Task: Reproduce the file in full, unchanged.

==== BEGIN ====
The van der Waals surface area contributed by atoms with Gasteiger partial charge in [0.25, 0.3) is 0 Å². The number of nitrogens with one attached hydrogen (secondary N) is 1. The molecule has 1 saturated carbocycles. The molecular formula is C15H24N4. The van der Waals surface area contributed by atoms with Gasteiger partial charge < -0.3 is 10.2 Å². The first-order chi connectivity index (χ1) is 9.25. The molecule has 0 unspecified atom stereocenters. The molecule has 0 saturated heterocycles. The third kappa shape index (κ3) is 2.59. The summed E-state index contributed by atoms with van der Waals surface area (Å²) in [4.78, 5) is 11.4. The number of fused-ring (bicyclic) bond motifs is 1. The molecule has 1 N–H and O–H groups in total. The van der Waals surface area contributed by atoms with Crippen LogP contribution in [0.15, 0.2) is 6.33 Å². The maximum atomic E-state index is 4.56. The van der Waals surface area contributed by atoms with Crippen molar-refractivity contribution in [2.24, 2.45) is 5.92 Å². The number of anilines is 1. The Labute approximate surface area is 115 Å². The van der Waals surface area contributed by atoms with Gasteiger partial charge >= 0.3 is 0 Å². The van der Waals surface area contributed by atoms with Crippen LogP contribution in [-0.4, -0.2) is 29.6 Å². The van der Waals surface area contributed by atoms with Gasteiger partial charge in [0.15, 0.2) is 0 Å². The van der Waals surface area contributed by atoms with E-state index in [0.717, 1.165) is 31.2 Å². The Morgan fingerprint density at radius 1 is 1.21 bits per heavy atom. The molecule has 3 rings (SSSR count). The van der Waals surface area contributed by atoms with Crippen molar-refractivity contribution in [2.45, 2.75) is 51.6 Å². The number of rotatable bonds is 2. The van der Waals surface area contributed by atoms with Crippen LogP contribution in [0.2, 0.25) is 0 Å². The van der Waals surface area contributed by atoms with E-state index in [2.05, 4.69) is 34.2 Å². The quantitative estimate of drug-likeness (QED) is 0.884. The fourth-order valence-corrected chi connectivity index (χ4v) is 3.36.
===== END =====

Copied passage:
The van der Waals surface area contributed by atoms with Gasteiger partial charge in [0.25, 0.3) is 0 Å². The number of nitrogens with one attached hydrogen (secondary N) is 1. The molecule has 1 saturated carbocycles. The molecular formula is C15H24N4. The van der Waals surface area contributed by atoms with Gasteiger partial charge < -0.3 is 10.2 Å². The first-order chi connectivity index (χ1) is 9.25. The molecule has 0 unspecified atom stereocenters. The molecule has 0 saturated heterocycles. The third kappa shape index (κ3) is 2.59. The summed E-state index contributed by atoms with van der Waals surface area (Å²) in [4.78, 5) is 11.4. The number of fused-ring (bicyclic) bond motifs is 1. The molecule has 1 N–H and O–H groups in total. The van der Waals surface area contributed by atoms with Crippen LogP contribution in [0.15, 0.2) is 6.33 Å². The maximum atomic E-state index is 4.56. The van der Waals surface area contributed by atoms with Crippen molar-refractivity contribution in [2.24, 2.45) is 5.92 Å². The number of anilines is 1. The Labute approximate surface area is 115 Å². The van der Waals surface area contributed by atoms with Gasteiger partial charge >= 0.3 is 0 Å². The van der Waals surface area contributed by atoms with Crippen LogP contribution in [-0.4, -0.2) is 29.6 Å². The van der Waals surface area contributed by atoms with Gasteiger partial charge in [0.15, 0.2) is 0 Å². The van der Waals surface area contributed by atoms with E-state index in [0.717, 1.165) is 31.2 Å². The Morgan fingerprint density at radius 1 is 1.21 bits per heavy atom. The molecule has 3 rings (SSSR count). The van der Waals surface area contributed by atoms with Crippen molar-refractivity contribution in [2.45, 2.75) is 51.6 Å². The number of rotatable bonds is 2. The van der Waals surface area contributed by atoms with Crippen LogP contribution in [0.2, 0.25) is 0 Å². The van der Waals surface area contributed by atoms with E-state index in [2.05, 4.69) is 34.2 Å². The quantitative estimate of drug-likeness (QED) is 0.884. The fourth-order valence-corrected chi connectivity index (χ4v) is 3.36.